Visual snow syndrome (VSS) is associated with palinopsia, photophobia, photopsias, entoptic phenomena, nyctalopia and tinnitus and—in 60% of cases—migraine. However, many doctors still consider it merely a side effect of the migraine itself. Now, a research team out of Australia is hoping new data will change that perception.

“VSS is poorly recognized, not only in the neurological and ophthalmic communities, but also in the neuro-ophthalmic community,” reads their report, published recently in the Journal of Neuro-Ophthalmology. “It is often designated as being psychogenic, to the detriment of the patient.” Patients with VSS experience flickering dots occupying the entire visual field.

They’re hoping their comprehensive review of 105 articles culled from peer-reviewed academic literature will help shed some light on the subject.

According to their research, VSS is a syndrome independent of other conditions, such as migraine, and is likely associated with hyperactive visual cortices or, perhaps, impaired processing of simultaneous afferent information projecting to the cortex. “VSS likely results from widespread disturbance of sensory processing resulting in sensory misperception,” explain the investigators. They looked into the collected research documenting the clinical features of VSS, its pathophysiology and neurophysiological impact. “Neuroimaging studies in migraine and VSS have shown unique characteristics as well as overlap consistent with the observation of clinical overlap of these two disorders,” the article says, suggesting a clinically objective metric could help identify the boundaries between the two syndromes.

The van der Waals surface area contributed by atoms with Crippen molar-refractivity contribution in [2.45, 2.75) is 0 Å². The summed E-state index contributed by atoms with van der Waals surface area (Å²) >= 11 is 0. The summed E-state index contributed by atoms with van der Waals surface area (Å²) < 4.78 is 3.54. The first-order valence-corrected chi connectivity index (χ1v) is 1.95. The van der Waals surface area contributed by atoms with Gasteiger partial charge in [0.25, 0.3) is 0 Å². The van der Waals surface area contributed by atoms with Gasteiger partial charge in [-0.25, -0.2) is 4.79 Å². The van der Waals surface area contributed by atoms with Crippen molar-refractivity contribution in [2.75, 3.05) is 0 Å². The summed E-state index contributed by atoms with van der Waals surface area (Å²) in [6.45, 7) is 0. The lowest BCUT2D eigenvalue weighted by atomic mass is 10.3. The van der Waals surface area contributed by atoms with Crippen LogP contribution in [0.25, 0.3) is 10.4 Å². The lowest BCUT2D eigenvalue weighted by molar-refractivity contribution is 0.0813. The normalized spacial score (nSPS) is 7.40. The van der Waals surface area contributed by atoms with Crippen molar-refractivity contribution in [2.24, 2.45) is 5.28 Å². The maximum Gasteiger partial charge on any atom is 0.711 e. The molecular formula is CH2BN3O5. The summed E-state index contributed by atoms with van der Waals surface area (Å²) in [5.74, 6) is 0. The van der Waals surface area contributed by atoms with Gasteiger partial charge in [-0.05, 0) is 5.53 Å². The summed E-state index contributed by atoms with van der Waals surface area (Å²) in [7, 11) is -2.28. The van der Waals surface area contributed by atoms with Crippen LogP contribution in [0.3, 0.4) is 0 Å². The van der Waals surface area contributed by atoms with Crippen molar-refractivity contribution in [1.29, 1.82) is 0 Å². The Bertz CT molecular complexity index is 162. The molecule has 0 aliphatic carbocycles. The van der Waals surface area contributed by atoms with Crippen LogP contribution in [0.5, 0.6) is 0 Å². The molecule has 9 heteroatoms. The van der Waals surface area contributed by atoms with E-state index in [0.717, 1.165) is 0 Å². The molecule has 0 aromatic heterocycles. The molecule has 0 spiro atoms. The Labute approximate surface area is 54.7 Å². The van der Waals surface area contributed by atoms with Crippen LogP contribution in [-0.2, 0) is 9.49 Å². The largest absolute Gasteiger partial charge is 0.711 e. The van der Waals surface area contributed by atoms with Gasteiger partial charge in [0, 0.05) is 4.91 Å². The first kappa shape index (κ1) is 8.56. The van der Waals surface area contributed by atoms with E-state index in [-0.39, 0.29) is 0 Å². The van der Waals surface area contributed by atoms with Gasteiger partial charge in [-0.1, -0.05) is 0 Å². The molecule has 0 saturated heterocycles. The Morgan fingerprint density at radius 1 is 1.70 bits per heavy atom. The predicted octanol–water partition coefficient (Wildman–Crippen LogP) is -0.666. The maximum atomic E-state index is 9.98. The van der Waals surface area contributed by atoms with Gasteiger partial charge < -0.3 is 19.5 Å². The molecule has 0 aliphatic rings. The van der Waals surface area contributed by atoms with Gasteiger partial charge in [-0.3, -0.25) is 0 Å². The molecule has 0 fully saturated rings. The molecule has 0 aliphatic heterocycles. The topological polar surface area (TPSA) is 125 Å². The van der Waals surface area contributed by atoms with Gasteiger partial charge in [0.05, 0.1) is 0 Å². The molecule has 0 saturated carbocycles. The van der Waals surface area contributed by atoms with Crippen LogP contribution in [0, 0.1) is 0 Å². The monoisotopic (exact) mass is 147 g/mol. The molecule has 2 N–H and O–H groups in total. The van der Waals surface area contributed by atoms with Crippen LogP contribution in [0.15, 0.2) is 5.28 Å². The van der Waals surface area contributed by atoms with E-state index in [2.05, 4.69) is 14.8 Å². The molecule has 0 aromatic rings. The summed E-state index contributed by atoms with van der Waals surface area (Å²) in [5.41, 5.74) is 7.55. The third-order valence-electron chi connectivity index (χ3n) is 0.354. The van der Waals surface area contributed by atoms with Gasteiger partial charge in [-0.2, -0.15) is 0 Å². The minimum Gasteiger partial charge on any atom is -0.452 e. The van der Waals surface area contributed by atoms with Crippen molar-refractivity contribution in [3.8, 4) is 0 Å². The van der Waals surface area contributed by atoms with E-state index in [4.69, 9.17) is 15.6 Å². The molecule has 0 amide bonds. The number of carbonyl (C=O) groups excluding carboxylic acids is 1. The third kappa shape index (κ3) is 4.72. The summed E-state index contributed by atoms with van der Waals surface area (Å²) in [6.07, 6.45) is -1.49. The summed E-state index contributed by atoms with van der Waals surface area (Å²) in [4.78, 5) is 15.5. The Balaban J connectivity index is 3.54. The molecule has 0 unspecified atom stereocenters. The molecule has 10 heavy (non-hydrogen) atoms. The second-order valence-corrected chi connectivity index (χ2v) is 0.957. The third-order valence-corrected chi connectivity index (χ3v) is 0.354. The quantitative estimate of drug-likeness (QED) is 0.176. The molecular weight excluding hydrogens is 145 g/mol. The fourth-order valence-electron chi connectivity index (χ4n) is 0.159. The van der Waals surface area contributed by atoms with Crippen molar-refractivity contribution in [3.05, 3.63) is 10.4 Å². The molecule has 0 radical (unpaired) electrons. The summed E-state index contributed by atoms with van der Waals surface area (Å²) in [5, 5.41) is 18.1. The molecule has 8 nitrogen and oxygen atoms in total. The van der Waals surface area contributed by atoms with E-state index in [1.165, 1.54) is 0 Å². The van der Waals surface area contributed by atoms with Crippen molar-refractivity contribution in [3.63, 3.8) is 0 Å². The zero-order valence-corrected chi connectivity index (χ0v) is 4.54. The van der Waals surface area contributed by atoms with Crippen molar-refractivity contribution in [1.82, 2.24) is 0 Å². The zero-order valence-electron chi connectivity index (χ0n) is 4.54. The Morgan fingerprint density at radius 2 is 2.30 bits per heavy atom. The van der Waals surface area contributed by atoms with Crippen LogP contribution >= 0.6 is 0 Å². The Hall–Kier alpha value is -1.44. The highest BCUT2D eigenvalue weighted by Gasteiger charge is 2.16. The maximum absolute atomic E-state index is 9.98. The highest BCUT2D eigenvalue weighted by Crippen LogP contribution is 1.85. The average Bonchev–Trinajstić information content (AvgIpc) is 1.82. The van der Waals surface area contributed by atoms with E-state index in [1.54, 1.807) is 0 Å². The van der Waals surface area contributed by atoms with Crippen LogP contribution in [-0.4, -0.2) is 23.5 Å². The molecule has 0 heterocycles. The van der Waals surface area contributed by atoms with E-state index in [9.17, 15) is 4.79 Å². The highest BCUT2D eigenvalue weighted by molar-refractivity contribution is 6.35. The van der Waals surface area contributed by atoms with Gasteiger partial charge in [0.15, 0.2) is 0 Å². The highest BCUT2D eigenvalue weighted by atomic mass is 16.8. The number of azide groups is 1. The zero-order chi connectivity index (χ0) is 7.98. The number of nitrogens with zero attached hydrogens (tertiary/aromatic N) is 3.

Additionally, the article offers several options for treatment for the condition it concludes is “due to impaired processing rather than structural pathology.” These therapies include colored lenses, lamotrigine (which blocks voltage-sensitive sodium channels) and acetazolamide.

White O, Clough M, McKendrick A, Fielding J. Visual snow: visual misperception. J Neuro-Ophthalmol. August 7, 2018 [Epub ahead of print].